In a world where Intellectual Property (IP) may well be a client's most valuable asset, Taft’s IP practice group focuses on providing comprehensive services designed to develop legal strategies and achieve legal solutions to meet our clients' business goals.
Taft’s IP group consist of more than 60 attorneys, including 32 registered patent attorneys, who are experienced in identifying, protecting and enforcing our clients' IP rights. Our attorneys are well-positioned to address our clients' business and IP needs because of our diverse industry experience, including banking and financial services, gaming, software development and licensing, real estate, e-commerce, telecommunications, electronics, automotive, agricultural, candy and confectionery, food manufacturing and distribution, restaurants and food service, distilled spirits, coffee, sports and entertainment, medical and dental products, clothing and jewelry, manufacturing, metal working and woodworking machinery, hospitals and health care institutions, life sciences, universities, and advertising and marketing.
Hamilton Brook Smith Reynolds is among New England's largest law firms devoted to the practice of intellectual property law. The firm specializes in patents, trademarks, intellectual property litigation, copyrights, licensing, due diligence, trade secrets, and intellectual property counseling. The firm provides intellectual property legal expertise in biotechnology, chemistry, computer hardware and software, telecommunications, medical devices, pharmaceuticals, physics, optics, nanotechnology, electrical, chemical and mechanical engineering. bout Hamilton, Brook, Smith & Reynolds, P.C.
DR. ADELAIDE K. LEITZEL, a registered patent agent, holds a Ph.D. in genetics and molecular biology from the University of North Carolina and received her undergraduate degree in biology and history from Davidson College in Davidson, North Carolina. She has extensive experience in drafting and prosecuting patent applications for inventions from diverse areas including genetics, transgenic animals, immunology, bacteriology, cardiology, nephrology, pulmonology, diagnostic methods, transgenic plants, plant pathology, and plant development. Her research was published in the journal Yeast. Dr. Leitzel is a registered patent agent with the U.S. Patent and Trademark Office. She practices in the area of Patent Prosecution with a focus on Life Sciences. Dr. Leitzel has published multiple articles on the unique aspects of life sciences patent prosecution, especially the Myriad decisions.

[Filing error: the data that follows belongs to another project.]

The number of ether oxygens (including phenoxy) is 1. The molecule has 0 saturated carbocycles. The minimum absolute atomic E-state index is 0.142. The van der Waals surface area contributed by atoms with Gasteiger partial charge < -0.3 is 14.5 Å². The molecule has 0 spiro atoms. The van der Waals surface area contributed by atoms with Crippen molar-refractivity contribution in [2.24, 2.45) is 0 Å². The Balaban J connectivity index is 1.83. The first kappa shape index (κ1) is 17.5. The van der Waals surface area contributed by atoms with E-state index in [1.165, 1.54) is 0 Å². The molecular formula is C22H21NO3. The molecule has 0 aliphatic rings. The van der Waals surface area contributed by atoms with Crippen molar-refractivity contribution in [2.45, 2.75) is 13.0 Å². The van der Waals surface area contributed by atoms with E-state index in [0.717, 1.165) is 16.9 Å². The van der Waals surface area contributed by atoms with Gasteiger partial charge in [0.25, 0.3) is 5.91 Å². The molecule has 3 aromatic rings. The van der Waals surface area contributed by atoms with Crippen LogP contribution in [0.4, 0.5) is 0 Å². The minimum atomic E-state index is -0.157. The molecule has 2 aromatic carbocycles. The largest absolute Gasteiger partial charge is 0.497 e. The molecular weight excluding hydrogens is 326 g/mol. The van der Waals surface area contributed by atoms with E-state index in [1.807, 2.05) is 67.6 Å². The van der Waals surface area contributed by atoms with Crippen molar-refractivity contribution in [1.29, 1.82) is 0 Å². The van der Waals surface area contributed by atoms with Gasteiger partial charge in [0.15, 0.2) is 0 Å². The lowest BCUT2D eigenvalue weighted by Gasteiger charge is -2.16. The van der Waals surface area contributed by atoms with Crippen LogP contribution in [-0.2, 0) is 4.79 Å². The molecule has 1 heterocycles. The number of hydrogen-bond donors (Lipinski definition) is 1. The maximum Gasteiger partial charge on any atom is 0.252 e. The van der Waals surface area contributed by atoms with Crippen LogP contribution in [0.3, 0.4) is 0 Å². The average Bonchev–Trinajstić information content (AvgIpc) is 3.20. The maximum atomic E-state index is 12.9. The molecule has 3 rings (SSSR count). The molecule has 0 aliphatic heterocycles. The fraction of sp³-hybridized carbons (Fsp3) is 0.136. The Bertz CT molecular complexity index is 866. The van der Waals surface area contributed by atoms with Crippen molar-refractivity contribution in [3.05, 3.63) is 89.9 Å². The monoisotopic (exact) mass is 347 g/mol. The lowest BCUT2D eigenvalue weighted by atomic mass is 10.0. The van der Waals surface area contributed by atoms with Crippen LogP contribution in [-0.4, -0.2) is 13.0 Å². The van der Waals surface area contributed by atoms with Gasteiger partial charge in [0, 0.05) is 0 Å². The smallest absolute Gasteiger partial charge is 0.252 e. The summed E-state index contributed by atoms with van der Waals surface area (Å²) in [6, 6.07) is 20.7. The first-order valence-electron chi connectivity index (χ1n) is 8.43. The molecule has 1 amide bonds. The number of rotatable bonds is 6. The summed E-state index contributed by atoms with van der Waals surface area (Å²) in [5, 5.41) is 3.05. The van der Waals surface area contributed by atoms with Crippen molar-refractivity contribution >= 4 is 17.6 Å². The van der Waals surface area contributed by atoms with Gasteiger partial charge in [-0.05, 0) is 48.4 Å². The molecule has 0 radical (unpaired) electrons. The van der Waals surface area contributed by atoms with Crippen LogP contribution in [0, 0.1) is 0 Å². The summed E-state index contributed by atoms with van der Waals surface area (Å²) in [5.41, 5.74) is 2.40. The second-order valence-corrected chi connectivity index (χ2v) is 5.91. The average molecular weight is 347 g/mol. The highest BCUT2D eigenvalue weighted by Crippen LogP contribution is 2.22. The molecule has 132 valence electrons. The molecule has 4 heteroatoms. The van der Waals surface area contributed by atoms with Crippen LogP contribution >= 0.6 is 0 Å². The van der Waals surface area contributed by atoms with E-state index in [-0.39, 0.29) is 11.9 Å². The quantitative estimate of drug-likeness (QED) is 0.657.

DR. MARY K. MURRAY has an extensive scientific background and has been a patent attorney for over twenty years. She was elected to the Board of Mass MEDIC, where she served for six years, and as an officer for three years. Prior to becoming a patent attorney, Mary participated in grant review panels for the U.S. Department of Agriculture, National Institutes of Health and the National Science Foundation. She also authored or co-authored over fifty peer-reviewed scientific publications.
An alumnus of Suffolk University Law School, Mary is also the Chairperson of the law school’s Intellectual Property Advisory Board, which is dedicated to advancing the legal and professional training of law students and the intellectual property community. Mary is an active speaker, moderator, and author on issues relating to intellectual property, recently speaking at MassBio on the topic “Innovation in Life Sciences: Demystifying Patent Eligibility.”
MR. N. SCOTT PIERCE is a patent prosecutor with almost thirty years of experience at Hamilton, Brook, Smith & Reynolds, P.C. He also serves on the Firm’s Management Committee.
Scott is an adjunct professor at Suffolk University Law School teaching biotechnology patent law and the author of numerous published academic articles. Recent articles on patent eligibility include “Three Patent Eligibility Statute Proposals – And An Alternative,” (Law360 July 31, 2017); “Patent Eligibility as a Function of New Use, Aggregation, and Preemption Through Application of Principle,” 23 Rich. J. L. & Tech 11 (2017); and “A Great Invisible Crashing: The Rise and Fall of Patent Eligibility through Mayo v. Prometheus” 23 Fordham Intellectual Prop., Media & Ent. L. 186 (2012).